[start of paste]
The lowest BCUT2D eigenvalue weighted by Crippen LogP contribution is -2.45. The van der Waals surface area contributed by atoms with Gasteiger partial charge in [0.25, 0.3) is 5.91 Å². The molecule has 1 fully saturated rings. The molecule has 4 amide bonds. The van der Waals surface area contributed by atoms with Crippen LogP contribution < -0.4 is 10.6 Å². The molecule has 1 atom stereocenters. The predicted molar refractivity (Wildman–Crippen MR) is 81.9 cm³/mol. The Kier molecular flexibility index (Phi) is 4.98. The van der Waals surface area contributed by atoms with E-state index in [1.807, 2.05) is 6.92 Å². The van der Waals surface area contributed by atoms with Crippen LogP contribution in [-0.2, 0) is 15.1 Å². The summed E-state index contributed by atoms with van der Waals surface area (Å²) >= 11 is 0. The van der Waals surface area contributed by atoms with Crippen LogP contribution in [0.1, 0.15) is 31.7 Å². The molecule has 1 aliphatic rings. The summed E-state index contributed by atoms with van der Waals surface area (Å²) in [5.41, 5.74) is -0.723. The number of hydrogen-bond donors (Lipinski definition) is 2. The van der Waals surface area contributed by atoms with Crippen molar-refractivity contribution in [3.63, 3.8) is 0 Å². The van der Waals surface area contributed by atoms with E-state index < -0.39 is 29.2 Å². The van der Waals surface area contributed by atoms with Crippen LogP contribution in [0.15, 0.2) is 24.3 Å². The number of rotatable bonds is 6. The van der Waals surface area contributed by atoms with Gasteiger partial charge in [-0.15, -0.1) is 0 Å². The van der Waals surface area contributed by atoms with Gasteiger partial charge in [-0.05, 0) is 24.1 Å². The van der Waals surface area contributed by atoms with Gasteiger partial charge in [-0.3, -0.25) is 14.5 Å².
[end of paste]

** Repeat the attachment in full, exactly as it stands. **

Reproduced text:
The lowest BCUT2D eigenvalue weighted by Crippen LogP contribution is -2.45. The van der Waals surface area contributed by atoms with Gasteiger partial charge in [0.25, 0.3) is 5.91 Å². The molecule has 1 fully saturated rings. The molecule has 4 amide bonds. The van der Waals surface area contributed by atoms with Crippen LogP contribution < -0.4 is 10.6 Å². The molecule has 1 atom stereocenters. The predicted molar refractivity (Wildman–Crippen MR) is 81.9 cm³/mol. The Kier molecular flexibility index (Phi) is 4.98. The van der Waals surface area contributed by atoms with E-state index in [1.807, 2.05) is 6.92 Å². The van der Waals surface area contributed by atoms with Crippen LogP contribution in [-0.2, 0) is 15.1 Å². The summed E-state index contributed by atoms with van der Waals surface area (Å²) >= 11 is 0. The van der Waals surface area contributed by atoms with Crippen LogP contribution in [0.1, 0.15) is 31.7 Å². The molecule has 1 aliphatic rings. The summed E-state index contributed by atoms with van der Waals surface area (Å²) in [5.41, 5.74) is -0.723. The number of hydrogen-bond donors (Lipinski definition) is 2. The van der Waals surface area contributed by atoms with Crippen molar-refractivity contribution in [3.63, 3.8) is 0 Å². The van der Waals surface area contributed by atoms with E-state index < -0.39 is 29.2 Å². The van der Waals surface area contributed by atoms with Crippen LogP contribution in [0.15, 0.2) is 24.3 Å². The number of rotatable bonds is 6. The van der Waals surface area contributed by atoms with Gasteiger partial charge in [-0.15, -0.1) is 0 Å². The van der Waals surface area contributed by atoms with Gasteiger partial charge in [-0.05, 0) is 24.1 Å². The van der Waals surface area contributed by atoms with Gasteiger partial charge in [-0.3, -0.25) is 14.5 Å².